When a display hooks up to the server, its content and software is checked against the master copy kept on the server. This process verifies the integrity of the code and data on the display controller to be sure that it is ‘legal’, or known to the server. It must also match the current version of the data on the server. For example, if the user updates an ad, the server must make sure that all the display controllers that use that ad are then updated so they hold the latest version. This is also true for schedules, dynamic data and the logs. To make this job possible, each piece of data holds its own signature that is held in a database by the server. The server then can query other devices in the system to determine what signatures they hold for their data. If there is a mismatch, the server initiates the replacement of that data with the correct version. Once all the data has reached its destination, the device cuts over to that new data and deletes the old version.
 Schedules are a set of constraints that indicate how ads are to be played on a display controller. Using the System Interface, the operator can draw upon the list of approved content to create a new scheduling item. The schedule item can contain one or more pieces of content. Once the content is selected, the constraints can be specified. The completed constraints are held in the Schedules database (52).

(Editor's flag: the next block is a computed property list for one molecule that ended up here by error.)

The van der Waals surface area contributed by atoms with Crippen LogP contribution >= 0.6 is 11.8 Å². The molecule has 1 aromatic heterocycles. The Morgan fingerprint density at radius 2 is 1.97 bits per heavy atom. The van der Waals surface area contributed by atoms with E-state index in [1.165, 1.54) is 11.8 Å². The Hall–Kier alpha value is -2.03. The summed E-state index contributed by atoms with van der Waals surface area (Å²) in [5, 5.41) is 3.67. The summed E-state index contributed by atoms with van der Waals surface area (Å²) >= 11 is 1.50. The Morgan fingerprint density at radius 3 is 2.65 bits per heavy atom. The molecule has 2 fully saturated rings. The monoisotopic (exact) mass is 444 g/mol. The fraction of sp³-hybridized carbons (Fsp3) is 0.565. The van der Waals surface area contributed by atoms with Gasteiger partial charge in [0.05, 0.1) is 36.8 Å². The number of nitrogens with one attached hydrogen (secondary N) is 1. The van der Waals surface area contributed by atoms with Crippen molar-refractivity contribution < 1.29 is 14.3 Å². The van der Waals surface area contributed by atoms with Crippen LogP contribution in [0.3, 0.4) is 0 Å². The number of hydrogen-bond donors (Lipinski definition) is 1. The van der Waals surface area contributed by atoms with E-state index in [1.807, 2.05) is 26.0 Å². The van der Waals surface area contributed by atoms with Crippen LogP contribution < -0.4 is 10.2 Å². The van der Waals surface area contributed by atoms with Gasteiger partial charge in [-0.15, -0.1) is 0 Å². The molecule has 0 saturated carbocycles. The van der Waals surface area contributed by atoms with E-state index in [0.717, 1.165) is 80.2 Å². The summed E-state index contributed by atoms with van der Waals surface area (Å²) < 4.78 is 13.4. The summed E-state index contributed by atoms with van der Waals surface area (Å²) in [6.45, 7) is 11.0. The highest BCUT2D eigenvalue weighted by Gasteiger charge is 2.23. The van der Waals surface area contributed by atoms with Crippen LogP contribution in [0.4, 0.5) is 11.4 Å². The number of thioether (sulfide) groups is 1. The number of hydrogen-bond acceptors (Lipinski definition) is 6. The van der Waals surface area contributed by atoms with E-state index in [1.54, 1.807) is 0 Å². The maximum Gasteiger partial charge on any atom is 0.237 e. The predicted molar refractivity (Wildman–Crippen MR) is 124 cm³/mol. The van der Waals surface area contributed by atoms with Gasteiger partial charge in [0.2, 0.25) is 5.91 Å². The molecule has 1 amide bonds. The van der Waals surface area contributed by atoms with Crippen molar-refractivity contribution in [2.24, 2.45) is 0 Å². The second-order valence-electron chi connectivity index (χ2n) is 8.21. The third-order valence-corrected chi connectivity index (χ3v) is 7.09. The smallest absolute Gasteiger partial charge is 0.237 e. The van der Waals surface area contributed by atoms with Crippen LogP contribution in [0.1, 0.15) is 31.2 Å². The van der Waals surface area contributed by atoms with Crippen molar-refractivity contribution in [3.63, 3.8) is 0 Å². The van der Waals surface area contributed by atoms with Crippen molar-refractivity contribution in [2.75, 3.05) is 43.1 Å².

There are four main ways to set constraints on a schedule item. A fifth way involves what is referred to as “Category Filtering”. First, the item can be set to play within the entire group of other schedule items randomly. A frequency of play can be assigned to the schedule item to indicate the weight that it should have relative to the other schedule items in the random selection algorithm. Second, the item can be set to play in a set sequence relative to the other items in the schedule, that is, each item always plays in order relative to its other schedule members. Third, the item can be played periodically; that is, every ‘n’ minutes, the ad is set in the immediate queue to play. The item can then be set to play after the current item, or to interrupt the current item to play the periodic one. (In these first three cases, the user can additionally set up a weekly calendar of hours that the ad should play.) Fourth, the item can be set to play at specific times during the day. For example at 12:00 pm, 4:00 pm, 4:15 pm, etc. The user can select what days of the week this set of times should be used to play this ad. Again, the item can be set to interrupt or play after the current item.